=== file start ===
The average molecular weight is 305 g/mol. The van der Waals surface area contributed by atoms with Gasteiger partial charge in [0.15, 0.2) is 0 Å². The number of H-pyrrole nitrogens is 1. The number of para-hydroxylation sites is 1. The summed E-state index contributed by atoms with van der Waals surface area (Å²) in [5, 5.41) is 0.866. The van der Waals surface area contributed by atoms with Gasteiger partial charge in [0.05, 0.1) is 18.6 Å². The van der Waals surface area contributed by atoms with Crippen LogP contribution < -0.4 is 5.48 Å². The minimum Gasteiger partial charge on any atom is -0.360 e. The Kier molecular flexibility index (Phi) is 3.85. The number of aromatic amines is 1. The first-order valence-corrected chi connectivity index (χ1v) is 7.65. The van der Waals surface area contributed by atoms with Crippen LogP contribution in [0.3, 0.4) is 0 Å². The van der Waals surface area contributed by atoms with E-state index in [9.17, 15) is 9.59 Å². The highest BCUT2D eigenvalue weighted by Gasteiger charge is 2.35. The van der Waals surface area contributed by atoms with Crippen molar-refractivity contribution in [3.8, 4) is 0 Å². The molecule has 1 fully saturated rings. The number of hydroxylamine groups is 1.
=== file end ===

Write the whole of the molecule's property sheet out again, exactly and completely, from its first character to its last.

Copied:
The average molecular weight is 305 g/mol. The van der Waals surface area contributed by atoms with Gasteiger partial charge in [0.15, 0.2) is 0 Å². The number of H-pyrrole nitrogens is 1. The number of para-hydroxylation sites is 1. The summed E-state index contributed by atoms with van der Waals surface area (Å²) in [5, 5.41) is 0.866. The van der Waals surface area contributed by atoms with Gasteiger partial charge in [0.05, 0.1) is 18.6 Å². The van der Waals surface area contributed by atoms with Crippen LogP contribution < -0.4 is 5.48 Å². The minimum Gasteiger partial charge on any atom is -0.360 e. The Kier molecular flexibility index (Phi) is 3.85. The number of aromatic amines is 1. The first-order valence-corrected chi connectivity index (χ1v) is 7.65. The van der Waals surface area contributed by atoms with Crippen LogP contribution in [0.3, 0.4) is 0 Å². The van der Waals surface area contributed by atoms with E-state index in [9.17, 15) is 9.59 Å². The highest BCUT2D eigenvalue weighted by Gasteiger charge is 2.35. The van der Waals surface area contributed by atoms with Crippen molar-refractivity contribution in [3.8, 4) is 0 Å². The molecule has 1 fully saturated rings. The number of hydroxylamine groups is 1.